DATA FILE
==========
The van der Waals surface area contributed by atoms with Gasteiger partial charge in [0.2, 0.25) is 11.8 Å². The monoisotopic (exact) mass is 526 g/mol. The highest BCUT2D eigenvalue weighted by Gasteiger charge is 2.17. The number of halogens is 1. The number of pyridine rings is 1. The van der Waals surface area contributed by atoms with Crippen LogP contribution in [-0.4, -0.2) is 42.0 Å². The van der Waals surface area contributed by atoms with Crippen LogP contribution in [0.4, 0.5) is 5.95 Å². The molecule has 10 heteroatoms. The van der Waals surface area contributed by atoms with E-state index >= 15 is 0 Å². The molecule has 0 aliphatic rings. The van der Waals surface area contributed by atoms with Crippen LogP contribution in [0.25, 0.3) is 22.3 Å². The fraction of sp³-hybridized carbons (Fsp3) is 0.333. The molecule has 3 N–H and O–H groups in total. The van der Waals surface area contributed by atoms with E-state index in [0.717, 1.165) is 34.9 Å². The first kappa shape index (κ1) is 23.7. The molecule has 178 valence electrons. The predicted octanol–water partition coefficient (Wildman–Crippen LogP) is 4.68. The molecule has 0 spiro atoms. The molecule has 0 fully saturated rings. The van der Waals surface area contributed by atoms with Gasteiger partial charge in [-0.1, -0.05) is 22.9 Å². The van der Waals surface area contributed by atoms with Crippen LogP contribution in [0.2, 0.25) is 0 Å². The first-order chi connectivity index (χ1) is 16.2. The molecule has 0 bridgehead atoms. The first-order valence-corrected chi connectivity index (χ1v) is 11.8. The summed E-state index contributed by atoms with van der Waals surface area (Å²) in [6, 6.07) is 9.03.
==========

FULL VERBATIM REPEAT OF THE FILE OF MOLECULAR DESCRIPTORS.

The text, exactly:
The van der Waals surface area contributed by atoms with Gasteiger partial charge in [0.2, 0.25) is 11.8 Å². The monoisotopic (exact) mass is 526 g/mol. The highest BCUT2D eigenvalue weighted by Gasteiger charge is 2.17. The number of halogens is 1. The number of pyridine rings is 1. The van der Waals surface area contributed by atoms with Crippen LogP contribution in [-0.4, -0.2) is 42.0 Å². The van der Waals surface area contributed by atoms with Crippen LogP contribution in [0.4, 0.5) is 5.95 Å². The molecule has 10 heteroatoms. The van der Waals surface area contributed by atoms with E-state index >= 15 is 0 Å². The molecule has 0 aliphatic rings. The van der Waals surface area contributed by atoms with Crippen LogP contribution in [0.25, 0.3) is 22.3 Å². The fraction of sp³-hybridized carbons (Fsp3) is 0.333. The molecule has 3 N–H and O–H groups in total. The van der Waals surface area contributed by atoms with E-state index in [0.717, 1.165) is 34.9 Å². The first kappa shape index (κ1) is 23.7. The molecule has 178 valence electrons. The predicted octanol–water partition coefficient (Wildman–Crippen LogP) is 4.68. The molecule has 0 spiro atoms. The molecule has 0 fully saturated rings. The van der Waals surface area contributed by atoms with Gasteiger partial charge in [-0.1, -0.05) is 22.9 Å². The van der Waals surface area contributed by atoms with Crippen LogP contribution in [0.2, 0.25) is 0 Å². The first-order chi connectivity index (χ1) is 16.2. The molecule has 0 bridgehead atoms. The first-order valence-corrected chi connectivity index (χ1v) is 11.8. The summed E-state index contributed by atoms with van der Waals surface area (Å²) in [6, 6.07) is 9.03.